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    (Original post by AllonsEnfants!)
    "They definitely don't discriminate against...one small victory...more black students admitted than Etonians"

    Why is it okay then to discriminate against the minority group of Etonians? Doesn't that break house-rules? Or are Etonians not protected by them?

    It sort of demonstrates the points raised in this Spectator article:

    https://www.spectator.co.uk/2017/03/...-go-to-durham/

    Extract shown below:

    "These days, I fear, in order to recreate that echt Oxbridge experience, you need to apply, not to Oxford or Cambridge, but to one of those establishments such as Durham which we used to scoff at for being filled with Oxbridge rejects.
    They still are filled with Oxbridge rejects, of course, but of such a high calibre that they would once have been a shoo-in. Quite a hefty portion come from the private schools against which, anecdotal evidence suggests, Oxbridge admissions tutors are becoming increasingly prejudiced."
    "Anecdotal evidence suggests" - so, no evidence. Anecdotal evidence can suggest ghosts exist, too.

    Also, please don't try to compare discrimination against BME and students who attend one of the most prestigious and expensive secondary schools in England (if not the world). 45% of Oxford students are from private schools, so I really doubt they're becoming prejudiced against them (especially considering how many students actually attend private schools). Comparing racial discrimination, which is present in so many societal aspects, and supposed discrimination in admissions is ridiculous.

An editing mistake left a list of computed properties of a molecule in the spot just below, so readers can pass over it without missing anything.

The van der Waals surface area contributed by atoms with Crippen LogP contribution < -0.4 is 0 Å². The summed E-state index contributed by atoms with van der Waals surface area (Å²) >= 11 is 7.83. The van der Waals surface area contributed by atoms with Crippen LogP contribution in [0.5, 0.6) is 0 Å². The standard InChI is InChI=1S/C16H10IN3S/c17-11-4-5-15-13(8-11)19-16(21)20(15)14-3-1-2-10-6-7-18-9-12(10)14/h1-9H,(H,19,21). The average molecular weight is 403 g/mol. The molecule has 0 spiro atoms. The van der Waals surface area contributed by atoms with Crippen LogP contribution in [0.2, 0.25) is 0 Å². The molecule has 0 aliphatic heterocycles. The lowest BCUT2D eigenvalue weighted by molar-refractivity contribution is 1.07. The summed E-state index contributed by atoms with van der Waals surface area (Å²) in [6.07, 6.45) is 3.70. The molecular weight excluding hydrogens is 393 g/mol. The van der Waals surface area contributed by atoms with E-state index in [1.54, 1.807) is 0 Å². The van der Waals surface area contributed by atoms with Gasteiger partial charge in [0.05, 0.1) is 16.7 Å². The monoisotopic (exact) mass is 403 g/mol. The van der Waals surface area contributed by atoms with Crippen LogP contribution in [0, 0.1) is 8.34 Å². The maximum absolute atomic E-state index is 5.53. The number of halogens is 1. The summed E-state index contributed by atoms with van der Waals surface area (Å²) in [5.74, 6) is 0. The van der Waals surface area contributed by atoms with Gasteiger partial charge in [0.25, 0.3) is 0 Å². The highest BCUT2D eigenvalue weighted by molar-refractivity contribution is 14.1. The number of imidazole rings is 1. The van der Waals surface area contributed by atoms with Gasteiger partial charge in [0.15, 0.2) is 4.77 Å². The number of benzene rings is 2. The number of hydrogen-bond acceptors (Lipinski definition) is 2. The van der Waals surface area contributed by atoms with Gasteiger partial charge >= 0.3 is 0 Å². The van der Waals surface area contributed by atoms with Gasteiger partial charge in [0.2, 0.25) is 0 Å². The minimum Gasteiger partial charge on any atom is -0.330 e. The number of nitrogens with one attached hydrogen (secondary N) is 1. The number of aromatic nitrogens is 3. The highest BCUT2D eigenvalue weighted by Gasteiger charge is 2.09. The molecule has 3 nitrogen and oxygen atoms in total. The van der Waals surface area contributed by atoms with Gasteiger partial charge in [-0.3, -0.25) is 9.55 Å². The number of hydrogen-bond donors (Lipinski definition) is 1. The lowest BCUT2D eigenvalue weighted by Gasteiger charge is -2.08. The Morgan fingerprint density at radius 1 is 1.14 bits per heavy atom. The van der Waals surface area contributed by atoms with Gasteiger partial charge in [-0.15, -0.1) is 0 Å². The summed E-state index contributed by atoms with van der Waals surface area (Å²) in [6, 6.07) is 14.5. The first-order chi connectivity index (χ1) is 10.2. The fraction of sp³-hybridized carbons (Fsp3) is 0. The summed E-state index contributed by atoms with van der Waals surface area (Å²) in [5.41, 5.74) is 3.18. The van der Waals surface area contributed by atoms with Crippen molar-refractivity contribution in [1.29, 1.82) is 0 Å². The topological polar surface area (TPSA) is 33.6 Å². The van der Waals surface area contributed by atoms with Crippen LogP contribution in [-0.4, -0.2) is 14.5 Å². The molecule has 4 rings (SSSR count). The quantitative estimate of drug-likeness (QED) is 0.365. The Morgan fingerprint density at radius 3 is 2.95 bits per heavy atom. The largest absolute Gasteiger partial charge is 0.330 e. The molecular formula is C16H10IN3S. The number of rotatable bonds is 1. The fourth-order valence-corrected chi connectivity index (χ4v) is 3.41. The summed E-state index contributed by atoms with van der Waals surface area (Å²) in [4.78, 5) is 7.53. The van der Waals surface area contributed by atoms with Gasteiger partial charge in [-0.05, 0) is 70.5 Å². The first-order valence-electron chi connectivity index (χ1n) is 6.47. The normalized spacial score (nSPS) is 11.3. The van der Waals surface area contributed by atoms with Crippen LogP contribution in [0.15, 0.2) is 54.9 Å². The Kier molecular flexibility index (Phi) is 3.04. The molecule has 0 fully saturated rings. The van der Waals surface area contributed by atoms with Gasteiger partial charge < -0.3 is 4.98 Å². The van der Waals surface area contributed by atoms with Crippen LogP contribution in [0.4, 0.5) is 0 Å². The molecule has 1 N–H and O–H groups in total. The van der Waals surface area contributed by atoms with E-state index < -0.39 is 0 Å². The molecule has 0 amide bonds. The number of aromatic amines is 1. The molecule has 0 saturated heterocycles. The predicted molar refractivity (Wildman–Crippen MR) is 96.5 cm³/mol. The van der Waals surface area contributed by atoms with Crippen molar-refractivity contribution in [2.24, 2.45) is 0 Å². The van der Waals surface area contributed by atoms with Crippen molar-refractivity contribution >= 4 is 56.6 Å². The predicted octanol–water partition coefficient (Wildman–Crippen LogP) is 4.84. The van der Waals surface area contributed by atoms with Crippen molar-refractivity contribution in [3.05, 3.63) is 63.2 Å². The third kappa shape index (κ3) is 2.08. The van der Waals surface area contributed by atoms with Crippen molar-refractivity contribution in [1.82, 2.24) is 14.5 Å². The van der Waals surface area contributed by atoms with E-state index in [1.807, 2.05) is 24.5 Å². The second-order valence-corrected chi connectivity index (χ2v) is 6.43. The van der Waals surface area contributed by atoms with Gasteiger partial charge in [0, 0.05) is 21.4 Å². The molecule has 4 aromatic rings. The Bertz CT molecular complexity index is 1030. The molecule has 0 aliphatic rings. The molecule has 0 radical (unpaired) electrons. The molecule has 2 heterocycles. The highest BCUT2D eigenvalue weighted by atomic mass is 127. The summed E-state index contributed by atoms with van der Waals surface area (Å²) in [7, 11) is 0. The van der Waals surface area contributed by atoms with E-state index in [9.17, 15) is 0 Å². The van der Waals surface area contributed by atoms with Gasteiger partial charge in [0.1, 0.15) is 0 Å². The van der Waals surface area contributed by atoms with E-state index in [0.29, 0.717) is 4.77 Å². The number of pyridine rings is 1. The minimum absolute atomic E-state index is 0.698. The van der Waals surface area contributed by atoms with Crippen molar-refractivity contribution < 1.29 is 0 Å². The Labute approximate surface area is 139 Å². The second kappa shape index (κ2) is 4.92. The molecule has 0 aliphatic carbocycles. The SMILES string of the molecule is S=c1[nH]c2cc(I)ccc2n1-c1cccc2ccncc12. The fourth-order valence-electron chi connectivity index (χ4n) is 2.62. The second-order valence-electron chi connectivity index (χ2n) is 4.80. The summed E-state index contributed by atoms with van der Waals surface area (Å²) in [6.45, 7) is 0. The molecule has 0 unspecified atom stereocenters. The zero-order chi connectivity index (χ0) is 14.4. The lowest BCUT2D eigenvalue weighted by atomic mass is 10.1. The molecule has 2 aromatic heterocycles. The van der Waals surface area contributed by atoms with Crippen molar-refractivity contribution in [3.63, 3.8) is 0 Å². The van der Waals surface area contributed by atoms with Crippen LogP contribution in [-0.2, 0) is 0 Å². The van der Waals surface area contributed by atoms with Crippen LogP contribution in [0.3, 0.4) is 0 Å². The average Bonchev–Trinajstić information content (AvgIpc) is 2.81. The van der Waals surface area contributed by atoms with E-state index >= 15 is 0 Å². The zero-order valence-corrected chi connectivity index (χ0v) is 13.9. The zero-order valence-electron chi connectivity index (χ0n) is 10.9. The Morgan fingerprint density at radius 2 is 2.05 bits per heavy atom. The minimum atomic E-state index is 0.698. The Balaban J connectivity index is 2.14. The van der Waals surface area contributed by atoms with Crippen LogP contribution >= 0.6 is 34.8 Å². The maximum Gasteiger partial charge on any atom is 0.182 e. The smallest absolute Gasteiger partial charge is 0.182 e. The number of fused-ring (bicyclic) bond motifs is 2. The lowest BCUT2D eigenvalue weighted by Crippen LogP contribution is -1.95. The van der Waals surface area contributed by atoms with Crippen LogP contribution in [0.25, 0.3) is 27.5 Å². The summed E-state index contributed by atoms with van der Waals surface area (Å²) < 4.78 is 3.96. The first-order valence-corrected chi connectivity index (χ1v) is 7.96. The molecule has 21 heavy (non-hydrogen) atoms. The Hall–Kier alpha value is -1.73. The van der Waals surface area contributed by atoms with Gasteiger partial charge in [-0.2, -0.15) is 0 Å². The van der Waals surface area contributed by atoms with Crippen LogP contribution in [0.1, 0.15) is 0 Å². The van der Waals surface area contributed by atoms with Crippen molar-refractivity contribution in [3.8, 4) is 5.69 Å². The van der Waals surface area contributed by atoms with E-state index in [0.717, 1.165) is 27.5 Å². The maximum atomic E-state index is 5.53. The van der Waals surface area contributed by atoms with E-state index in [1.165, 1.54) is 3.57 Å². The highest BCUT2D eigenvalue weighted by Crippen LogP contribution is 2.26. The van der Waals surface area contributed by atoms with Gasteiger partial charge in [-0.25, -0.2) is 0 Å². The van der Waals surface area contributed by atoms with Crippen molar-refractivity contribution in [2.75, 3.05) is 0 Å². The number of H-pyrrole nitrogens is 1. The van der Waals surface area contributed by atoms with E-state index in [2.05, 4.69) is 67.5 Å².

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    (Original post by AllonsEnfants!)
    "I think you'll find that 30% includes Internationals."

    That's a revealing, albeit understandable, comment.

    Actually, I was quoting from: Table 8.1 Home applicants, offers and acceptances to Cambridge by ethnic origin and gender 2016.
    Table 8.1 (I earlier edited the table into my reply) doesn't have 30% BME, it's 22%.
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    (Original post by AllonsEnfants!)
    Yes. You are correct since around 5% have not stated their ethnicity.

    Okay of those who stated their ethnicity (95%):

    76.52% were White
    23.47% were BME

    That still represents an over-representation when compared with their 14% of the population according to the 2011 Census.
    3.Ethnicity in England and Wales

    Figure 1: Ethnic groups, England and Wales, 2011




    Source: Census - Office for National Statistics
    There is an over-representation of some groups, not all. (Your image isn't visible)
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    (Original post by AllonsEnfants!)
    secondly, that the vast majority of Cambridge students are not middle-class posh kids from private school: they might be middle-class, they might be posh but they are overwhelmingly state-educated (or at least come from state sixth forms)